One of the highest grossing sci-fi movies was made available on Netflix, and you have probably never even heard of it.
Recently, Netflix announced and commenced its plans to distribute the Chinese blockbuster “The Wandering Earth.” Released in early February, the film is the third-highest grossing film of 2019, the second-highest grossing non-English film of all time, and China’s most successful science fiction motion picture endeavor to date. Yet, in spite of these achievements, Netflix’s decision to offer “The Wandering Earth” through its streaming service has garnered very little publicity and excitement in general. In an effort to understand why, I looked into both the film itself and Netflix’s distribution of it.
“The Wandering Earth,” directed by Frant Gwo, is an interstellar space epic based on a short novel of the same name by Liu Cixian. It is set in the future when the Sun has rapidly transforming into a red giant capable of engulfing Earth. In an effort to save themselves, humanity has attempted to physically move Earth out of the solar system using giant engines. As a result of the departure from the orbit of the Sun, humanity has been forced underground to escape the frozen surface. The film commences with Chinese astronaut Liu Peiqiang (Wu Jing) being sent to a space station that is designated to map the path that Earth will take. He entrusts his son, Liu Qi (Qu Chuxiao) to his father-in-law (Ng Man-tat) and departs, promising to return soon. Seventeen years later, Peiqiang is set to return to Earth. However, his plans are suddenly interrupted when his son is arrested for sneaking onto the surface. Moreover, as the Earth is nearing the orbit of Jupiter, the gravitational pull of the gas giant abruptly disables several Earth engines and begins to pull Earth into its orbit. Though separated by the expanse of space, together the father and son duo attempt to work in tandem to try to save the planet and all of humanity from an apocalyptic destruction.
“The Wandering Earth” is a wonderful cinematic experience that is extremely well-produced. The sets, CGI, and costumes are all meticulously and fantastically constructed. The color grading within the film is bold and rich. Yet, no amount of production can salvage the film’s convoluted writing and less than adequate character development. Not only does Gwo’s film contain almost every single sci-fi and fantasy trope there is, character arcs are confusing and shallow as certain characters seem only to exist to be killed off for dramatic effect. The apocalyptic cataclysm, the integral application of gravity, the apathetic artificial intelligence, the cybernetic military suits, and the space plot — ultimately, the story wound up feeling like a smorgasbord of monumental Hollywood sci-fi films haphazardly stuffed into one movie and packaged with vibrant visual effects. What little original content there is feels contrived and empty. For a Chinese sci-fi film, “The Wandering Earth” relies too heavily on mimicking the prior works and themes of many American films. While the movie may appeal to a Chinese audience unfamiliar with its recurring Hollywood sci-fi tenets, it perhaps might not contain the same sort of allure to their Western counterparts.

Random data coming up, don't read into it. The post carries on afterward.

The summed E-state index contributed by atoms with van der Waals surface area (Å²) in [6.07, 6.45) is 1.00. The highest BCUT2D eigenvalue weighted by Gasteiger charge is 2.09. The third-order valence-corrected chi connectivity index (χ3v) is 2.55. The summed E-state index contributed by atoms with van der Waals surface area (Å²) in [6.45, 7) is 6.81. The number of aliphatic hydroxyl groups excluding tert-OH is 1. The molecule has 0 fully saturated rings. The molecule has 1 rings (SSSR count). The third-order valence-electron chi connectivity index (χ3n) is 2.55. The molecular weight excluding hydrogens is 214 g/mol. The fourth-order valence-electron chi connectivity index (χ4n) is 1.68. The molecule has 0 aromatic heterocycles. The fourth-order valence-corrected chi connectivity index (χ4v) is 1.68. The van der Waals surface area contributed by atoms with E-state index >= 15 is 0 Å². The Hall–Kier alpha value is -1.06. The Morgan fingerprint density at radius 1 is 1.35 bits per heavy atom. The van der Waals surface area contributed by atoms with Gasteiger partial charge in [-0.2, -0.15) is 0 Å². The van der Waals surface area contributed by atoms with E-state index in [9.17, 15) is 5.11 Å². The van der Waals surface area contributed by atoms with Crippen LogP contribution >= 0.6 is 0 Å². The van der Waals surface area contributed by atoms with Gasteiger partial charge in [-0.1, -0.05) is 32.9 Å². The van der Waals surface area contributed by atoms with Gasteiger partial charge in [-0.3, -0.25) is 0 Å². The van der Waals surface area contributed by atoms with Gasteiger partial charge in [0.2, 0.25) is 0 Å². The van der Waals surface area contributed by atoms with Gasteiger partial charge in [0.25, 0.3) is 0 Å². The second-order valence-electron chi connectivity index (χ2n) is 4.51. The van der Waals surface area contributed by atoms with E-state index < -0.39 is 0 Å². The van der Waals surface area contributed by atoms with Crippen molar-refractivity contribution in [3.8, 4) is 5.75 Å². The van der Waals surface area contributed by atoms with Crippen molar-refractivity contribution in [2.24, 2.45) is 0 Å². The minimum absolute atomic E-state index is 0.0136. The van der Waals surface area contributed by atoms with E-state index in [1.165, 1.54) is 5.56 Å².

Apart from the film itself, Netflix’s distribution and advertising stratagem arguably also played a role in the lackluster fanfare of Gwo’s work. The streaming service released an English dubbed trailer for “The Wandering Earth” and advertised the acquisition of the film over its Asia division social media accounts in February. Yet, beyond these techniques, the company made little effort to draw attention to the official availability of the film to stream. Netflix did not make an official announcement nor did it include the Chinese blockbuster in its monthly list of new entertainment available in May. This is likely in response to the poor domestic performance of the film, which only grossed approximately $5 million across 22 cities in the United States. Thus, in essence, Netflix dumped Gwo’s film onto its site under the assumption that audiences outside China, where Netflix is banned, would have little interest in viewing the film.
“The Wandering Earth” marks China’s first official foray into the science fiction genre of film. Despite its massive success in Asia, the movie has failed to make much of an impact outside of the region. This disconnect can be attributed to both the nature of the film as a bland rip-off of other sci-fi works and also lack of publicity and advertisement that it received from its distributorNetflix. Although it may not necessarily possess a great deal of interest, Gwo’s sci-fi epic is an intriguing work and is worth at least flipping through should one have a subscription to Netflix.
Director: Frant Gwo
Starring: Qu Chuxiao, Li Guangjie, Ng Man-tat, Zhao Jinm
Release Date: February 5, 2019
Image courtesy of Netflix.